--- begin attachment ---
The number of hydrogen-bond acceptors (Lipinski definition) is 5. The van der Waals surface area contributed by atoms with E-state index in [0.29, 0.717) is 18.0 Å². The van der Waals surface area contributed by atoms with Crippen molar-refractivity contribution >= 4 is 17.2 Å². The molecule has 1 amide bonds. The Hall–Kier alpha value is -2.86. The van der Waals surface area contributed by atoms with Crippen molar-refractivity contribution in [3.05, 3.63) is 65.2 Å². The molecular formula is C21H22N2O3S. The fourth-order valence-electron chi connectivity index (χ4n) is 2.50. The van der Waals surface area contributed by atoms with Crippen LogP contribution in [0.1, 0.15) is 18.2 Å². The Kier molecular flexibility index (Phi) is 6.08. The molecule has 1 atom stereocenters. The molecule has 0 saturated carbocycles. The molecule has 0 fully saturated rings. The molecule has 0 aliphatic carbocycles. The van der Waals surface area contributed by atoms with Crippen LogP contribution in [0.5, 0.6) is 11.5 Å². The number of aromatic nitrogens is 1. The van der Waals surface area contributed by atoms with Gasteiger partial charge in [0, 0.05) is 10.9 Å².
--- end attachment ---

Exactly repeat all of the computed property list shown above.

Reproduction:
The number of hydrogen-bond acceptors (Lipinski definition) is 5. The van der Waals surface area contributed by atoms with E-state index in [0.29, 0.717) is 18.0 Å². The van der Waals surface area contributed by atoms with Crippen molar-refractivity contribution >= 4 is 17.2 Å². The molecule has 1 amide bonds. The Hall–Kier alpha value is -2.86. The van der Waals surface area contributed by atoms with Crippen molar-refractivity contribution in [3.05, 3.63) is 65.2 Å². The molecular formula is C21H22N2O3S. The fourth-order valence-electron chi connectivity index (χ4n) is 2.50. The van der Waals surface area contributed by atoms with Crippen LogP contribution in [0.1, 0.15) is 18.2 Å². The Kier molecular flexibility index (Phi) is 6.08. The molecule has 1 atom stereocenters. The molecule has 0 saturated carbocycles. The molecule has 0 fully saturated rings. The molecule has 0 aliphatic carbocycles. The van der Waals surface area contributed by atoms with Crippen LogP contribution in [0.5, 0.6) is 11.5 Å². The number of aromatic nitrogens is 1. The van der Waals surface area contributed by atoms with Gasteiger partial charge in [0, 0.05) is 10.9 Å².